AG: Drug lab fallout likely to be felt for years to come
BOSTON -- Attorney General Martha Coakley said the fallout from chemist Annie Dookhan's alleged mishandling of thousands of drug samples at a Jamaica Plain lab will likely be felt years to come.
The first job of prosecutors statewide is to find out how many people may be locked up Friday because Annie Doohkhan allegedly faked the results of their drug tests.
“Whatever the reason it happened, we need to make sure we make it right. That people are not held serving sentences when the information on which they were convicted was unfair, inaccurate, perjured perhaps, falsified. That is the immediate task at hand,” said Attorney General Martha Coakley.
In the two cases Dookhan is charged with falsifying results, investigators were able to retest the substances and find out they weren't the drugs Dookhan said they were.
But Coakley says in many cases prosecutors don't have the samples anymore to go back and disprove or prove the alleged drugs are real.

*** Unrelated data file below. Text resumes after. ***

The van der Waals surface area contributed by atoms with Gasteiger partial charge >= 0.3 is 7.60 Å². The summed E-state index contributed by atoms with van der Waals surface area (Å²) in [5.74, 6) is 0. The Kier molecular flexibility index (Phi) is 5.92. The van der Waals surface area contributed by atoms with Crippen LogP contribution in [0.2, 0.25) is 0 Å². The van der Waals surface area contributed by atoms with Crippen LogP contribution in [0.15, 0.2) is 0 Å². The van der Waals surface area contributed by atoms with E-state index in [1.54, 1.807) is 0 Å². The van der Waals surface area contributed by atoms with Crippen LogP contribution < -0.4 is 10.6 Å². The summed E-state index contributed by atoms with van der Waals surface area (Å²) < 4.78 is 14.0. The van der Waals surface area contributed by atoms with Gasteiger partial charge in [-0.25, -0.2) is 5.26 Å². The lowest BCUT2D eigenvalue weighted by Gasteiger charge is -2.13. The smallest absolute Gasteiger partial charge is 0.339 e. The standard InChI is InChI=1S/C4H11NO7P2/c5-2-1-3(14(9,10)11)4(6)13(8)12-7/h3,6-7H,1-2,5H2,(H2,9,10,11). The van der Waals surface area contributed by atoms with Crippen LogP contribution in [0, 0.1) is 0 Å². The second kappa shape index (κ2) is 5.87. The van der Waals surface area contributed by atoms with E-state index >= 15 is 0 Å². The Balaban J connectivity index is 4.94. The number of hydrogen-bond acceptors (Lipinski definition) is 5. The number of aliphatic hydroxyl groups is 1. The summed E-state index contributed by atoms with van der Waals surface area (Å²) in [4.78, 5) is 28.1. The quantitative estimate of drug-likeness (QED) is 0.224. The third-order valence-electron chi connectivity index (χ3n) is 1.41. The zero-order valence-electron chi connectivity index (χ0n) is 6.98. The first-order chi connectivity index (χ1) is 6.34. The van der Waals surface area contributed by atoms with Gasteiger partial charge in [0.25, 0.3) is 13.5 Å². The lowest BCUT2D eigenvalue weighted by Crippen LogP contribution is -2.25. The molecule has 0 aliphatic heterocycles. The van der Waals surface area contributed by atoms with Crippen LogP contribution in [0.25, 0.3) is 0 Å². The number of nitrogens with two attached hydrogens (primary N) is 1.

“We always have that burden beyond a reasonable doubt to do it fairly and accurately. Her actions totally turned the system on its head,” AG Coakley said.
Coakley says it will take a long time and a lot of effort to find out how many convictions may be tossed out.
The attorney general also says that as a result of what this one woman is alleged to have done, it will take a long time to restore public trust in a justice system that has been shaken to its core.
“We have to get to the bottom of this and we will. Again, I think it will be a long and complicated road but we will get there,” said AG Coakley.
The governor’s task force is working with both prosecutors and defense lawyers to cooperatively figure out how many cases will be lost and which cases will be rekindled.